Apparently, the only person who really didn’t know which party’s caucus

Angus King would join in the U.S. Senate may have been Maine’s new

senator-elect himself.

While it seemed obvious to both supporters and opponents that King, an

independent, would sit down with the Democrats when it came time to vote

for leadership, King always said he was still struggling with the question.

On Wednesday, King finally announced that he would caucus with the

Democrats, and while that conclusion surprised few, how he says he

reached it may tell us something.

All during the campaign King said he was not sure which party he would

join for organizational purposes, but few believed it.

Republicans didn’t believe it, and called King a closet Democrat. The

national Democratic party didn’t believe it and abandoned its own

nominee to stay out of King’s way.

But as King walked through his thought process on Wednesday, it didn’t

sound as though he had just been playing coy all along.

King repeated that he would have preferred to operate without a party,

joining different coalitions on different issues depending on how he

felt Maine’s best interests were best served. But that would not be

practical, King said, because it would not give him an assignment to a

committee, where most of a legislators’ important work gets done.

And in a telling moment, King said the fact that the Democrats kept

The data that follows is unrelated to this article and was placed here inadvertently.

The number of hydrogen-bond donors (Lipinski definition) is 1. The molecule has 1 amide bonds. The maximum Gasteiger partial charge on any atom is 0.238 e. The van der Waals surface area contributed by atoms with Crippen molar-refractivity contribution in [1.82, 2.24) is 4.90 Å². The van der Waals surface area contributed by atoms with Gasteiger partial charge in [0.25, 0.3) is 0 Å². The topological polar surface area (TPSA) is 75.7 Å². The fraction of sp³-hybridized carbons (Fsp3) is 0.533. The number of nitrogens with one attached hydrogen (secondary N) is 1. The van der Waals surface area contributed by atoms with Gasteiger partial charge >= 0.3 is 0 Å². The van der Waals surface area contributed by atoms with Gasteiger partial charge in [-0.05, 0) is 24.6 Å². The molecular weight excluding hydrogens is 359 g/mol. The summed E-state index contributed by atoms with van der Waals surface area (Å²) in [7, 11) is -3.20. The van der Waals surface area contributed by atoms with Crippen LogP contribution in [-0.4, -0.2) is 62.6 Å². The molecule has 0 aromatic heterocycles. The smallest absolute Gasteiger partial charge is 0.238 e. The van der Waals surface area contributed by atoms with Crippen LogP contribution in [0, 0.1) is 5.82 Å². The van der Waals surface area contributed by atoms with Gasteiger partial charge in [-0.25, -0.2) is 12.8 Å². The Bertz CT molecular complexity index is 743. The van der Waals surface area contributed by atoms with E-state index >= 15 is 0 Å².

their majority made his decision easy. In a partisan body like the U.S.

Senate, there is little incentive to join the minority. In the rare

instances when senators and members of Congress change parties, it is

almost always to join the majority party.

Had the Republicans taken control of the Senate this year, it is not

difficult to imagine King joining them. During his eight years as

governor, King was nothing if not pragmatic, and there would be very

little advantage gained for him or his state from teaming up with the

election’s losers.

Now, he says he is joining the Democrats, not because of his historical

connection to the party, but because it’s the pragmatic move. Had a few

close Senate races gone the other way, King may well have been

announcing his plan to caucus with the majority Republicans. So when he

said he didn’t know which party he would caucus with, he meant it.

There may not have been much suspense about King’s announcement, but as

a window into how he will make decisions, it has been instructive.